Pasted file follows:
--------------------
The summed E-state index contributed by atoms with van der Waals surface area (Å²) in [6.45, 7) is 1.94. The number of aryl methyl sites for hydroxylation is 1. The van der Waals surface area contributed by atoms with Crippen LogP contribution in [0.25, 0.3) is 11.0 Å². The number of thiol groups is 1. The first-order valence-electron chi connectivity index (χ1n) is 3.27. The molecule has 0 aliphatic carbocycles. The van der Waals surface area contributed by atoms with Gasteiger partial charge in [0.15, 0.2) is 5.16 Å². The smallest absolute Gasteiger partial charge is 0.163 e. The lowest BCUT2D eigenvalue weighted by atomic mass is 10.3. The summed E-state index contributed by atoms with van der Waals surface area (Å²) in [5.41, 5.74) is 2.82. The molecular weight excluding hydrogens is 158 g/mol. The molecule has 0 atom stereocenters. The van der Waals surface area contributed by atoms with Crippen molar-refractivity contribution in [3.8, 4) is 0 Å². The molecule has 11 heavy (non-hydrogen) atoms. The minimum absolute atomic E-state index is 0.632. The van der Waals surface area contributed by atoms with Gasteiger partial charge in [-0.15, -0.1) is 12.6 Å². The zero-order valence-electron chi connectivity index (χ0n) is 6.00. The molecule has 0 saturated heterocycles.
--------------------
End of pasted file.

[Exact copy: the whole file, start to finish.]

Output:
The summed E-state index contributed by atoms with van der Waals surface area (Å²) in [6.45, 7) is 1.94. The number of aryl methyl sites for hydroxylation is 1. The van der Waals surface area contributed by atoms with Crippen LogP contribution in [0.25, 0.3) is 11.0 Å². The number of thiol groups is 1. The first-order valence-electron chi connectivity index (χ1n) is 3.27. The molecule has 0 aliphatic carbocycles. The van der Waals surface area contributed by atoms with Gasteiger partial charge in [0.15, 0.2) is 5.16 Å². The smallest absolute Gasteiger partial charge is 0.163 e. The lowest BCUT2D eigenvalue weighted by atomic mass is 10.3. The summed E-state index contributed by atoms with van der Waals surface area (Å²) in [5.41, 5.74) is 2.82. The molecular weight excluding hydrogens is 158 g/mol. The molecule has 0 atom stereocenters. The van der Waals surface area contributed by atoms with Crippen molar-refractivity contribution in [3.8, 4) is 0 Å². The molecule has 11 heavy (non-hydrogen) atoms. The minimum absolute atomic E-state index is 0.632. The van der Waals surface area contributed by atoms with Gasteiger partial charge in [-0.15, -0.1) is 12.6 Å². The zero-order valence-electron chi connectivity index (χ0n) is 6.00. The molecule has 0 saturated heterocycles.